One of the hardest parts of looking for a job are the intangibles. What will they ask me? What should I say? How do I look? How should I look?
In this work-at-home era when most job interviews have turned to the webcam in lieu of in-person meetings, the networking website LinkedIn would like to help, with video practice tools.
Video interviews have taken on a new life of their own, due to the current situation.
"If we had people come into the office, they'd have to wear a mask, and you wouldn't be able to see their expressions," says Tara Houle, a recruiter for Detroit-based United Wholesale Mortgage. "So video is a great tool to meet and get to know the candidate."
The LinkedIn job tools supply a list of 26 potential questions, everything from "Tell us about yourself" to "Why would you like to work here?" and asks you to record your answers on video. (Go to the Jobs tab of LinkedIn in your profile and click MORE to find the video tools.)
Before you get started, LinkedIn also offers video tutorials on each question, with tips from LinkedIn experts on how to answer each question. For the "Why should we hire you?" query, LinkedIn recommends matching your strengths to the position, talking about your accomplishments to show why you'd be a great trick.
Then you answer the question yourself, by clicking on the record tab and speaking directly into your webcam. From there, LinkedIn uses Artificial Intelligence to grade the video. Did you speak too fast? How many times did you throw an "umm" into your sentence? Did you utter any sensitive words?
Beyond the AI, (slow down, people!) the tools are a useful for practice sessions. Listen to how you answered the questions. Did you look directly into the webcam camera to make eye contact? Did you speak like the announcer in a 30-second radio ad who has to cram all the fine print in, or naturally? Did your clothing blend into the background, or was it too busy? Speaking of busy, how is your background in the video? If it's filled with clutter and distraction, that could be a turn off to potential employers, says Blake Barnes, LinkedIn's head of career and talent solutions.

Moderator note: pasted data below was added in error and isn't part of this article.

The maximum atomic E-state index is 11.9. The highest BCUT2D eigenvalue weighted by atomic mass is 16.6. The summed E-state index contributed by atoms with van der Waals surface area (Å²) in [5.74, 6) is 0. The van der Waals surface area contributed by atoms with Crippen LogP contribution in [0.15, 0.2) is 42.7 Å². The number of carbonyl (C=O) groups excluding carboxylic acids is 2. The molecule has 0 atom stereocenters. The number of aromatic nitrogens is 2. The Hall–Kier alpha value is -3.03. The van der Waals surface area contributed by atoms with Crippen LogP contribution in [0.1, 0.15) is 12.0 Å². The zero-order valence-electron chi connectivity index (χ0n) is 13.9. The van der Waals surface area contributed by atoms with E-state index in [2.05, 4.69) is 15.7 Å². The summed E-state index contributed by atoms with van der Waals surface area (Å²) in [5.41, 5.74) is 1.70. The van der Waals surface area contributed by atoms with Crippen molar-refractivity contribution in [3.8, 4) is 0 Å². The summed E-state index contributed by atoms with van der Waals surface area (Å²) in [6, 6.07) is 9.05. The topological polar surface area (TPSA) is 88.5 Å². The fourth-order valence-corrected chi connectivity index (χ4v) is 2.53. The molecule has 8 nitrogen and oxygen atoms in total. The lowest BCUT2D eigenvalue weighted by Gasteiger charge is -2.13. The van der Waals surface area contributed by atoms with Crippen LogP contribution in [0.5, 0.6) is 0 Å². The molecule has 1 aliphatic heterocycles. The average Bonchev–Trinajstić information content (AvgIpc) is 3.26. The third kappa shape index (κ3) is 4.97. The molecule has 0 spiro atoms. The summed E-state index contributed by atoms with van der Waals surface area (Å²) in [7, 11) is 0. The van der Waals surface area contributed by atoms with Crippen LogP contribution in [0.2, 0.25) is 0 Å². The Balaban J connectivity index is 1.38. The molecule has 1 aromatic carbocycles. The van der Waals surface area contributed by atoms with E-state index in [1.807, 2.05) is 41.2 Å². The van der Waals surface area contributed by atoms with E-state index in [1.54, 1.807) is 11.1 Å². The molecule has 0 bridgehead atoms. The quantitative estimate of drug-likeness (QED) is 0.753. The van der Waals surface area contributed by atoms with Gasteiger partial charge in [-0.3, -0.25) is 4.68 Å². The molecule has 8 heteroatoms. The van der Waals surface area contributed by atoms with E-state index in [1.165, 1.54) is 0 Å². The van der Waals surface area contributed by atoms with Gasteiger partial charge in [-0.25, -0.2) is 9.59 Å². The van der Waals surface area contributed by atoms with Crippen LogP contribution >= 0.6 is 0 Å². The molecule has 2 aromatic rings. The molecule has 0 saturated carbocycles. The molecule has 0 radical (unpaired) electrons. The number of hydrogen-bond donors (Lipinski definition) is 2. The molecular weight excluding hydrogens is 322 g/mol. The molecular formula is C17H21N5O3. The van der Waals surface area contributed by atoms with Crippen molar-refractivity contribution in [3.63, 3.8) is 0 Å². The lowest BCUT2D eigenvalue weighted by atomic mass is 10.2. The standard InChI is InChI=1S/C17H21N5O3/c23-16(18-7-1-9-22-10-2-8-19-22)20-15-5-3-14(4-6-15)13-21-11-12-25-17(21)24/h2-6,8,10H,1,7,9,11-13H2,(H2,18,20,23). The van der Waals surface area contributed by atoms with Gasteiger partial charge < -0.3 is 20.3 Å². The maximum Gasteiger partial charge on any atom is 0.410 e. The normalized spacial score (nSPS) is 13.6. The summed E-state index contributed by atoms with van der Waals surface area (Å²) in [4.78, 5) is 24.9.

A background with no distractions works best, to keep the focus on you, he says.
After you've recorded the video and studied the LinkedIn responses, Barnes suggests you share the video privately with your network for feedback. "It's a great way to see how people react," before the interview, he says.
To prepare for the practice sessions, Barnes suggests working out the backgrounds at home ahead of time and making sure the webcam is at eye level. It usually isn't. Built-in webcams on laptops are looking straight at your neck, and you end up looking down at the camera, which isn't a flattering image.
So place a bunch of books under the computer so that you're looking at the webcam directly in the eye, he says. Remember to look at the webcam, not the person's face on the screen. That's how to make eye contact.
Post the video run-through, as you get ready for the big, actual job interview:
- Test your internet connection. If there's a problem with the signal, find out before the interview starts. And allot enough time to address it, so that you aren't heading into your interview breathless, stressed and sweaty from problem-solving. If you need to get ethernet cable to plug in for a hard-wired connection, now's the time to do it.
- Be in a quiet room. Audio distractions are not helpful.
- Be well lit. Sitting in front of a window means the webcam will expose the image for the window, and thus, you'll be a silhouette. Turn it around, so you'll be facing the window. "That would be ideal," Barnes says.
- Remember to dress accordingly. "If you're professionally dressed, you'll have more confidence in how you present yourself," says Houle.
- Work on what words you'll use at the beginning to break the ice. You want to open the conversation with something relatable, says Barnes, which he says is as easy as reading up on their LinkedIn profile, or other social media, to find out key points to bring up in the interview.
"People want to feel a human connection," he says. "Some sort of shared interest goes over well, whether that's common geography, hobbies and the like. People would like to understand what life for you is like."
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